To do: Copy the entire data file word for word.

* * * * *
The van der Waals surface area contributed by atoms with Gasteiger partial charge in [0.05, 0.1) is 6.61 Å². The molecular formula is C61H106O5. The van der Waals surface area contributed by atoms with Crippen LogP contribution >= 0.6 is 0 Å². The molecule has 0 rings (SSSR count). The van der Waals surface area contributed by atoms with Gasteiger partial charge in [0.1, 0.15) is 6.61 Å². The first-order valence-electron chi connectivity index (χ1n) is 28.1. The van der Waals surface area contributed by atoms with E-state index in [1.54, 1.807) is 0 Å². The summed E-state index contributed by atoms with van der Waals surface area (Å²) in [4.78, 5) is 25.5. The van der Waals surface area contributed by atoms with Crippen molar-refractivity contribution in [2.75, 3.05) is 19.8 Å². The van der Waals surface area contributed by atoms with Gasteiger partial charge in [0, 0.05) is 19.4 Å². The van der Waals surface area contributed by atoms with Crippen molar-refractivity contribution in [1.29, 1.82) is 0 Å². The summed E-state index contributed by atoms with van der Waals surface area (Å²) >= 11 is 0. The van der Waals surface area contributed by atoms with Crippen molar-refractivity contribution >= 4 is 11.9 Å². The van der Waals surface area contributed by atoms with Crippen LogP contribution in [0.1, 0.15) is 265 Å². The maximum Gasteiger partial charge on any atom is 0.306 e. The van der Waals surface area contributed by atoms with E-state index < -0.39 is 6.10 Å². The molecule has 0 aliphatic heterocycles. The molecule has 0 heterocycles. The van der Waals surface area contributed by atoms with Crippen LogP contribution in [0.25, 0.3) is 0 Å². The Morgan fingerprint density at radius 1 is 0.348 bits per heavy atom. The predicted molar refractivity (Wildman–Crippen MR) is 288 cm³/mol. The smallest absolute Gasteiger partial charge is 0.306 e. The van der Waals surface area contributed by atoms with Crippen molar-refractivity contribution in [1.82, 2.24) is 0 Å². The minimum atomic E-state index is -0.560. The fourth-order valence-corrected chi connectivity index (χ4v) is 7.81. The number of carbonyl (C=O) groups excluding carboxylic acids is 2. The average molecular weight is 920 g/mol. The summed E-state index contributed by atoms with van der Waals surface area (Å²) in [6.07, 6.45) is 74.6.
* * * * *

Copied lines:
The van der Waals surface area contributed by atoms with Gasteiger partial charge in [0.05, 0.1) is 6.61 Å². The molecular formula is C61H106O5. The van der Waals surface area contributed by atoms with Crippen LogP contribution >= 0.6 is 0 Å². The molecule has 0 rings (SSSR count). The van der Waals surface area contributed by atoms with Gasteiger partial charge in [0.1, 0.15) is 6.61 Å². The first-order valence-electron chi connectivity index (χ1n) is 28.1. The van der Waals surface area contributed by atoms with E-state index in [1.54, 1.807) is 0 Å². The summed E-state index contributed by atoms with van der Waals surface area (Å²) in [4.78, 5) is 25.5. The van der Waals surface area contributed by atoms with Crippen molar-refractivity contribution in [2.75, 3.05) is 19.8 Å². The van der Waals surface area contributed by atoms with Gasteiger partial charge in [0, 0.05) is 19.4 Å². The van der Waals surface area contributed by atoms with Crippen molar-refractivity contribution in [1.29, 1.82) is 0 Å². The summed E-state index contributed by atoms with van der Waals surface area (Å²) >= 11 is 0. The van der Waals surface area contributed by atoms with Crippen molar-refractivity contribution >= 4 is 11.9 Å². The van der Waals surface area contributed by atoms with Crippen LogP contribution in [0.1, 0.15) is 265 Å². The maximum Gasteiger partial charge on any atom is 0.306 e. The van der Waals surface area contributed by atoms with E-state index < -0.39 is 6.10 Å². The molecule has 0 aliphatic heterocycles. The molecule has 0 heterocycles. The van der Waals surface area contributed by atoms with Crippen LogP contribution in [0.25, 0.3) is 0 Å². The Morgan fingerprint density at radius 1 is 0.348 bits per heavy atom. The predicted molar refractivity (Wildman–Crippen MR) is 288 cm³/mol. The smallest absolute Gasteiger partial charge is 0.306 e. The van der Waals surface area contributed by atoms with Crippen molar-refractivity contribution in [1.82, 2.24) is 0 Å². The minimum atomic E-state index is -0.560. The fourth-order valence-corrected chi connectivity index (χ4v) is 7.81. The number of carbonyl (C=O) groups excluding carboxylic acids is 2. The average molecular weight is 920 g/mol. The summed E-state index contributed by atoms with van der Waals surface area (Å²) in [6.07, 6.45) is 74.6.